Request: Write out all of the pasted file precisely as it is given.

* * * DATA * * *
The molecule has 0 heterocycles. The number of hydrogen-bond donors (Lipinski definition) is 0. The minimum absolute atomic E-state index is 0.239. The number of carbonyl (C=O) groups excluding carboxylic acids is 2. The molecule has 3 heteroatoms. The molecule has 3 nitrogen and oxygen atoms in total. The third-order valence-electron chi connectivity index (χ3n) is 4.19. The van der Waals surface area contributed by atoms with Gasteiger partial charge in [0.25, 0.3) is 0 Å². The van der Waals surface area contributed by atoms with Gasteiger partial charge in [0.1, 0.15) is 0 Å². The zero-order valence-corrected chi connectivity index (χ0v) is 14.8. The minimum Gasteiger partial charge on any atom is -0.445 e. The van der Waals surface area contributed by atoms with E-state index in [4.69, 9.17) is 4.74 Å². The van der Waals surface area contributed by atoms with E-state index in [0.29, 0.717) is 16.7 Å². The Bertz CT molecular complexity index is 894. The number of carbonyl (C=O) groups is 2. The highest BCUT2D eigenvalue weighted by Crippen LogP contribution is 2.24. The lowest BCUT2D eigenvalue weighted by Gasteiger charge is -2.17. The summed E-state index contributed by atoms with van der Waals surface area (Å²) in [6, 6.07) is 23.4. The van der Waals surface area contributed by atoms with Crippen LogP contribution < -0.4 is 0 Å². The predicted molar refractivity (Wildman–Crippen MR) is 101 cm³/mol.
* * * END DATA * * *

The molecule has 0 heterocycles. The number of hydrogen-bond donors (Lipinski definition) is 0. The minimum absolute atomic E-state index is 0.239. The number of carbonyl (C=O) groups excluding carboxylic acids is 2. The molecule has 3 heteroatoms. The molecule has 3 nitrogen and oxygen atoms in total. The third-order valence-electron chi connectivity index (χ3n) is 4.19. The van der Waals surface area contributed by atoms with Gasteiger partial charge in [0.25, 0.3) is 0 Å². The van der Waals surface area contributed by atoms with Gasteiger partial charge in [0.1, 0.15) is 0 Å². The zero-order valence-corrected chi connectivity index (χ0v) is 14.8. The minimum Gasteiger partial charge on any atom is -0.445 e. The van der Waals surface area contributed by atoms with E-state index in [4.69, 9.17) is 4.74 Å². The van der Waals surface area contributed by atoms with E-state index in [0.29, 0.717) is 16.7 Å². The Bertz CT molecular complexity index is 894. The number of carbonyl (C=O) groups is 2. The highest BCUT2D eigenvalue weighted by Crippen LogP contribution is 2.24. The lowest BCUT2D eigenvalue weighted by Gasteiger charge is -2.17. The summed E-state index contributed by atoms with van der Waals surface area (Å²) in [6, 6.07) is 23.4. The van der Waals surface area contributed by atoms with Crippen LogP contribution < -0.4 is 0 Å². The predicted molar refractivity (Wildman–Crippen MR) is 101 cm³/mol.